Tyrone Davis (born Tyrone D. Fettson or Tyrone D. Branch, May 4, 1938 – February 9, 2005) was an American blues and soul singer with a long list of hit records over more than 20 years. Davis had three number 1 hits on the Billboard R&B chart: “Can I Change My Mind” (1968), “Turn Back The Hands Of Time” (1970), and “Turning Point” (1975).
Tyrone Fettson was born in Greenville, Mississippi to Willie Branch and Ora Lee Jones. Some sources give his date of birth as May 4, 1938, but researchers Bob Eagle and Eric LeBlanc state that his funeral notice gives the October 1937 date.
He moved with his father to Saginaw, Michigan, before moving to Chicago in 1959. Working as a valet/chauffeur for blues singer Freddie King, he started singing in local clubs where he was discovered by record executive/musician Harold Burrage. His early records for small record labels in the city, billed as “Tyrone the Wonder Boy”, failed to register. Successful Chicago record producer Carl Davis signed him in 1968 to a new label, Dakar Records that he was starting as part of a distribution deal with Atlantic, and suggested that he change his name and he borrowed Carl’s last name Tyrone Davis.
His first release, “A Woman Needs To Be Loved” was flipped when the b-side started to get radio attention. The song, “Can I Change My Mind” featured a change of vocal style for Davis with a softer, more pleading approach and tone. The record shot up the listings and spent three weeks on the top of the Billboard R&B chart while climbing to #5 in the Hot 100. It sold over one million and received gold disc recognition. His biggest hit came in early 1970 when “Turn Back The Hands Of Time” also reached #1 in the R&B chart and went up to #3 in the Hot 100 pop chart. Written by Jack Daniels and Bonnie Thompson, this disc also sold over one million copies, and received a gold disc awarded by the Recording Industry Association of America in May 1970.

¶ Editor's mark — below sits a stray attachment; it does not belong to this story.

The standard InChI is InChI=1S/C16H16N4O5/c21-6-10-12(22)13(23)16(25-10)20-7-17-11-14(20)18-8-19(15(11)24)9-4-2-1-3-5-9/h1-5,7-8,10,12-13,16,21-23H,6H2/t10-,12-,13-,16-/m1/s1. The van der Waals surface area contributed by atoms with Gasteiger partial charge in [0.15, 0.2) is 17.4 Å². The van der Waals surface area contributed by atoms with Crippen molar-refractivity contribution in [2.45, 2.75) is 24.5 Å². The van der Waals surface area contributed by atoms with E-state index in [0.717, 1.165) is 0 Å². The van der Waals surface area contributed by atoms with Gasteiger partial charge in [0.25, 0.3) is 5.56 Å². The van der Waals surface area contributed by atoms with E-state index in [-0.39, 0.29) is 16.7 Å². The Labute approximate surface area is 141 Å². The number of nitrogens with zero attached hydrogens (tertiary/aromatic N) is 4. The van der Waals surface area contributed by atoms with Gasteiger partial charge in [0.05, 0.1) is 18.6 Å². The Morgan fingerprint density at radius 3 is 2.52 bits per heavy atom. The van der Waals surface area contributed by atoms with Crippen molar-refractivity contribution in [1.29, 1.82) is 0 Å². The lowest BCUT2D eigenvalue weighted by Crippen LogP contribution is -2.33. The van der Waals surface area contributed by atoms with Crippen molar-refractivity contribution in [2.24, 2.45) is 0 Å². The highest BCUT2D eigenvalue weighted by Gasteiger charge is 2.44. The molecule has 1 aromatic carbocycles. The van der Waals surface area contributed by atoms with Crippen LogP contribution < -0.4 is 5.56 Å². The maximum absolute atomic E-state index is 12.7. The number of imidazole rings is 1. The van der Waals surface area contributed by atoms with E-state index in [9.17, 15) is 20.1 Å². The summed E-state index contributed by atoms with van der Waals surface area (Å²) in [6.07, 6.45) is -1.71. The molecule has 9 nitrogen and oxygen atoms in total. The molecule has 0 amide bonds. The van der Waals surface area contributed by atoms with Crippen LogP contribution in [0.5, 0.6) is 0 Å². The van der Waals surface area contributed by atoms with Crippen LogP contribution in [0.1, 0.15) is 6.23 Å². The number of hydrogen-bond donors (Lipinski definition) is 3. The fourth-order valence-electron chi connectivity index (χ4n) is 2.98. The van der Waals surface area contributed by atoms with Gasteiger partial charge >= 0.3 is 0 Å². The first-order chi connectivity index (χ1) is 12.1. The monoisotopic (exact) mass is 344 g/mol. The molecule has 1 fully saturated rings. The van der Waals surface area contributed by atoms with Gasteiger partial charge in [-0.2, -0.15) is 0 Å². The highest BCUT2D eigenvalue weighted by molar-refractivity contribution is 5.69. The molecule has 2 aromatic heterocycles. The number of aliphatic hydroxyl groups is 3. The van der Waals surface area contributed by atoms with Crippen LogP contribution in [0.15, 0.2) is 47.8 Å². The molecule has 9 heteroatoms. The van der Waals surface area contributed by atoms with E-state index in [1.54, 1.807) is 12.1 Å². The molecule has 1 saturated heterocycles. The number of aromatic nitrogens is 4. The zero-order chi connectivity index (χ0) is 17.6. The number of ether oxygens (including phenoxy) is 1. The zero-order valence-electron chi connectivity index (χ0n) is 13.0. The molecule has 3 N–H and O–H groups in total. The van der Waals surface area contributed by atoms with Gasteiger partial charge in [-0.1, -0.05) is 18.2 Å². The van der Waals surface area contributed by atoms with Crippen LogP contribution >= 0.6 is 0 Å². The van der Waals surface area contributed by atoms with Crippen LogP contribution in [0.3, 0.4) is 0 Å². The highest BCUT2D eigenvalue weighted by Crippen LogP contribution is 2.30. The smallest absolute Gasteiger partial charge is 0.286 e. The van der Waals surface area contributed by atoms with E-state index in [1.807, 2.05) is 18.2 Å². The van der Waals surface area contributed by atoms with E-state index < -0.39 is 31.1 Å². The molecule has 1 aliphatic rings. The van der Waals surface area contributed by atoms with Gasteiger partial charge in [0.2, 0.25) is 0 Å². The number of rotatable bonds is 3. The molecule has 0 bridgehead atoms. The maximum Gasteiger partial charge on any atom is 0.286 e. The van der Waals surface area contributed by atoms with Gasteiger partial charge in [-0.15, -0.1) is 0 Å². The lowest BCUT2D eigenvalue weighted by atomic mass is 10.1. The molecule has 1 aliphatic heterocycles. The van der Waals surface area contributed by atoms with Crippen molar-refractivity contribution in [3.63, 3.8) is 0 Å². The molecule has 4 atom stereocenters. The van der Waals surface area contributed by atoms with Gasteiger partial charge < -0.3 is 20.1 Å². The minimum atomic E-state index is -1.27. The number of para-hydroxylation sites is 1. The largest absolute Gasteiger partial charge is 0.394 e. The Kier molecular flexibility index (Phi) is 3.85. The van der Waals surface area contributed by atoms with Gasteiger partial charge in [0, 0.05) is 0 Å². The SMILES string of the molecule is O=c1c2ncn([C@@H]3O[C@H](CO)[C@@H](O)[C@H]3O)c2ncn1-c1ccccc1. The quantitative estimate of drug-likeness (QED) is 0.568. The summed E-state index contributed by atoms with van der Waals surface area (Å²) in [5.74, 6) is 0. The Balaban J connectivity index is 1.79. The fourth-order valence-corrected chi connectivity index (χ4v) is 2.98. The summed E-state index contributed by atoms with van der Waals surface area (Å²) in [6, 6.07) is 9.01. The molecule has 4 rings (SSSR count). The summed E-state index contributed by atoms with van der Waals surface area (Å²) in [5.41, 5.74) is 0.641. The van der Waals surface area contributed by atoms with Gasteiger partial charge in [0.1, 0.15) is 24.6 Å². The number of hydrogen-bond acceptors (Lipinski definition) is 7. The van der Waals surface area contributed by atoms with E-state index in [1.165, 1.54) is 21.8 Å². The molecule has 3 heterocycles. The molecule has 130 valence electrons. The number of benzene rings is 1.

Davis released about 25 singles during his seven years with Dakar, most of them big R&B sellers produced by Willie Henderson. He finally returned to the top spot with “Turning Point” in 1975. Soon afterwards, Davis switched to the major Columbia record label and recorded seven albums over the next five years with producer Leo Graham and arranger James Mack who had collaborated with him for “Turning Point”. Major hits with Columbia included “Give It Up” (#2), “This I Swear” (#6), and “In The Mood” (#6,1979). Dubbed the “king of romantic Chicago soul” by MTV, Davis’ perceived vulnerability and class endeared him to female soul fans through the 70’s.
1982 brought a change of label to the newly established independent, Highrise and another major hit, “Are You Serious” (#3 R&B, #57 pop), again produced by Leo Graham, and written by L.V. Johnson. When Highrise closed the following year, Davis switched to a tiny Los Angeles label, Ocean Front which lacked promotional muscle to get behind arguably one of his best performances, “Let Me Be Your Pacifier”. In 1991, Davis switched to Atlanta label, Ichiban Records, recording three albums including the song “Mom’s Apple Pie”. In 1994, Davis went to Bellmark/Life Records for one album. Davis’ days as a major chart act were over, but he continued to be a popular live attraction and finally signed in 1996 with Malaco Records, the southern-based blues label recording him on a number of albums. He also performed on a PBS special on 1970s soul music in 2004, singing “If I Could Turn Back The Hands Of Time”.
A stroke in September 2004 ended his career and, following complications, he died in a Chicago hospital on February 9, 2005 at the age of 66. He left a widow, Ann, to whom he had been married for over 40 years, and several children and grandchildren. His younger sister, Jean Davis, was a member of the group, Facts of Life.